In 2009 I chose to change the model, to focus primarily on releasing darker & heavier records. This was a hard decision for me, as I never wanted to restrict the type of music I would release. But I soon realized it was clearly the right choice for the life of the label and the exposure of the bands I am lucky enough to work with. I always regret turning down a great record simply because of the genre, but I believe it’s what I have to do in order to keep the trust of those that buy my releases, and keep the support of those that ultimately keep the label alive. Eventually I began to curate a selection of distributed titles released by my contemporaries and friends, or albums I simply loved and want to try and turn other people on to. This allowed me the variety I craved in my work, and helped satiate that urge to be involved with more non-metal records.
That is how the label continues to operate to this day. My tastes continue to change, and are heavily influenced by the art my friends create. So expect the type of heavy music I desire to release, and the selection of albums I distribute, to change with those tastes. It frequently feels like this label is a thing I am not in complete control of, and it’s all I can do to keep it from just imploding on itself. Or that it keeps me from imploding on myself.
Ultimately, Gilead Media is not a day job, despite the long hours I put in to it. It’s a big stressful hobby that breaks even, most of the time. I do not take paychecks from the label, I reinvest every minuscule bit of profit that comes in and pay my buddy Dale for packing mail order and my buddy Scott for printing t-shirts. This isn’t a labor of love. This is a labor of necessity. Thank you for you support, past and future. Thank you for keeping this going.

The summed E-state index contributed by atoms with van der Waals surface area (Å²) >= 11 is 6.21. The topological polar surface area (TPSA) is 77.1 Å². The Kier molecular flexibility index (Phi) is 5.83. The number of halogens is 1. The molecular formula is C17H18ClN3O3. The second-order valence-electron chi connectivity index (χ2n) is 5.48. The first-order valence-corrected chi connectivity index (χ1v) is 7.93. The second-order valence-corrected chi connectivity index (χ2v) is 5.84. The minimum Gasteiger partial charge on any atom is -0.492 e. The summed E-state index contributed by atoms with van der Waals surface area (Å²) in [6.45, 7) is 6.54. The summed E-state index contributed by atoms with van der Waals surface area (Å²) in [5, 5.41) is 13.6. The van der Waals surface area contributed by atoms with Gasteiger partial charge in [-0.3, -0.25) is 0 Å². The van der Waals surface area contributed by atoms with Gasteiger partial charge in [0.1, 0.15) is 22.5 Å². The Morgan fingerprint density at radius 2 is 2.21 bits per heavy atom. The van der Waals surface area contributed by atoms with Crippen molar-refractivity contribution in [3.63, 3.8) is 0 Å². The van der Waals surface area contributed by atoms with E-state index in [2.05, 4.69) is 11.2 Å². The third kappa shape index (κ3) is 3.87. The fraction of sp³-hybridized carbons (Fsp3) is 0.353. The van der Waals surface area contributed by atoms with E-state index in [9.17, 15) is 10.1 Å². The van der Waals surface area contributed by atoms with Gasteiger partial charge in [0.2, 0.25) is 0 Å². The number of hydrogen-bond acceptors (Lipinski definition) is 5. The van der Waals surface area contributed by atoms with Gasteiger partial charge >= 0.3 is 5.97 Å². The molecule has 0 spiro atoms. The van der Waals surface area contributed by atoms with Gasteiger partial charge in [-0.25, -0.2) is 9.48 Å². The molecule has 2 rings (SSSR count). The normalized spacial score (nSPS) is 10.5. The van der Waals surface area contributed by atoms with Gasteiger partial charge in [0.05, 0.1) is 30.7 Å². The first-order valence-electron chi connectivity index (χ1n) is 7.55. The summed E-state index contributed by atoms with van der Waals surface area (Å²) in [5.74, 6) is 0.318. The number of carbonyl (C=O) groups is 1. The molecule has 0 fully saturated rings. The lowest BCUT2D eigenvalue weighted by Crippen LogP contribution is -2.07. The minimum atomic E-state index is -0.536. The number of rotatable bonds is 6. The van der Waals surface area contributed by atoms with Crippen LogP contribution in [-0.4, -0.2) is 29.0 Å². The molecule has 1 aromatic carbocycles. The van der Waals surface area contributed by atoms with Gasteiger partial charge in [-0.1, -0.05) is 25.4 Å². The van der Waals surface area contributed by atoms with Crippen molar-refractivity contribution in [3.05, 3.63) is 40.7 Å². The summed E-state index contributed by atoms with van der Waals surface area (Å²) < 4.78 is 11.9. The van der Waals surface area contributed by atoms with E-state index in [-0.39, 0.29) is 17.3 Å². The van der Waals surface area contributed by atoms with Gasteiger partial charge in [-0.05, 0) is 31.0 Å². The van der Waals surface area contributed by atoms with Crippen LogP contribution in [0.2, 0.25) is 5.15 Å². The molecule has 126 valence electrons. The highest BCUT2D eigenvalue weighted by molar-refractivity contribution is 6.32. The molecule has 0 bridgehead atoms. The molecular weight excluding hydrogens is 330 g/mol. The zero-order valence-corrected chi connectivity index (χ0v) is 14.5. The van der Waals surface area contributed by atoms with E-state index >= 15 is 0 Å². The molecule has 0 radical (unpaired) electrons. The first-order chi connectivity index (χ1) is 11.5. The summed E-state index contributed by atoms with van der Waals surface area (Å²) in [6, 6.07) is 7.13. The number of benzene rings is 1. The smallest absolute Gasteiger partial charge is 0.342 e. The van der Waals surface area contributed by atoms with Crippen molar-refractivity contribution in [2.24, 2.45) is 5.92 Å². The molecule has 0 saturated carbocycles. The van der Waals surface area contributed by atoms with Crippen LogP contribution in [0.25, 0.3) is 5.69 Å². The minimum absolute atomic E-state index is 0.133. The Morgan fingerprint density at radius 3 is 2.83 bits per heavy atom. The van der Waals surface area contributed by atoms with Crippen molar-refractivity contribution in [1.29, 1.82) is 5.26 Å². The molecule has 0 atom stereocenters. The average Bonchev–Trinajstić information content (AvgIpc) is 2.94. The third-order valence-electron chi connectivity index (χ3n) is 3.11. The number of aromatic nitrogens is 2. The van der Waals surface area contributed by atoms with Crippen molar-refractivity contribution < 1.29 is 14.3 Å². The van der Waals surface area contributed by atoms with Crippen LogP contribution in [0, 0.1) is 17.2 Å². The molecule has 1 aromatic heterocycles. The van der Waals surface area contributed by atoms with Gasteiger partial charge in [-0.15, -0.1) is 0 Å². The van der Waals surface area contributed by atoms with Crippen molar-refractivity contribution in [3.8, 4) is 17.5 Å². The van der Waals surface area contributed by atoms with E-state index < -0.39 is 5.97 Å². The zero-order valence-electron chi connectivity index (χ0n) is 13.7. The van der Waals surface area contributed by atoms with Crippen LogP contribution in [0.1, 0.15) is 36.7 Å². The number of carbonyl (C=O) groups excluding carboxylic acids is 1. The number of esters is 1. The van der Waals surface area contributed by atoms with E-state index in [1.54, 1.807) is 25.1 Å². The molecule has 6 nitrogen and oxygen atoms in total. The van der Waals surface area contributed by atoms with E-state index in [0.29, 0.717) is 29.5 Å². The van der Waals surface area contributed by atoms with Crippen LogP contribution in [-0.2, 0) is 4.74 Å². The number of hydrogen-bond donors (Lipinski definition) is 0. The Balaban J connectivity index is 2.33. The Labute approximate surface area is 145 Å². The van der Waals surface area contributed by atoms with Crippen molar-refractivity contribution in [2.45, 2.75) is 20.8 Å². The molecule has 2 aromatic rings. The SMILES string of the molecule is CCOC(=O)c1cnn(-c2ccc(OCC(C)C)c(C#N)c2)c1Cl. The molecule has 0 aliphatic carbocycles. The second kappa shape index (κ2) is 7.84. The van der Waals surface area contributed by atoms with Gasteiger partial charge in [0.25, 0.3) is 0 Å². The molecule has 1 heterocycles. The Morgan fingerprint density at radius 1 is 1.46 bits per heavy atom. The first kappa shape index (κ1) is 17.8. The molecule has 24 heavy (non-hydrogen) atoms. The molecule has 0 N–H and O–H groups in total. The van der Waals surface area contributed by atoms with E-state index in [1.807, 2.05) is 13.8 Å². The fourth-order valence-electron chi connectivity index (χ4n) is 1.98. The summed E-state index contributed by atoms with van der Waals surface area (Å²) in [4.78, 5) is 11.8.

I don’t do much direct wholesale these days, but my buddies over at Thrill Jockey handle that stuff for me. They’re awesome, so get at them if you want to pick up a bunch of Gilead stuff for your store:
Erik Keldsen – Erik@thrillhjockey.com // 312-492-9634
If you want to propose a trade, hit me up using the contact form on my site. I’m not into trading everything, but it can’t hurt to check.
INFO REGARDING DEMO SUBMISSIONS
I used to request that those interested in working with me send physical products to check out. But they just pile up as I have less and less free time to listen to physical records. For this reason I request that you simply send a link via email to stream or download audio files from dropbox, bandcamp, soundclound, etc. Do not email audio files to me directly unless I ask you to. These emails are deleted without consideration. If you’d still like to mail me some records, that’s cool. Mail them to: Gilead Media, PO Box 19, Oshkosh, WI 54903 USA. I’ll tell you right now. I’m not concerned with bands you’ve shared the stage with, or how great your new unrecorded material is. I’m going to judge you by what I’m hearing right now, and how hard you will commit to promoting a record. I’ve released 2 of my 55+ releases as a result of unsolicited email submissions. I rarely work with a band with whom I have no prior knowledge or no mutual acquaintance. My release schedule is also booked roughly a year in advance. So that must be understood before sending any submissions. I listen to everything, but don’t have time to respond to all inquiries. If I’m into what you’re doing, I’ll be in touch.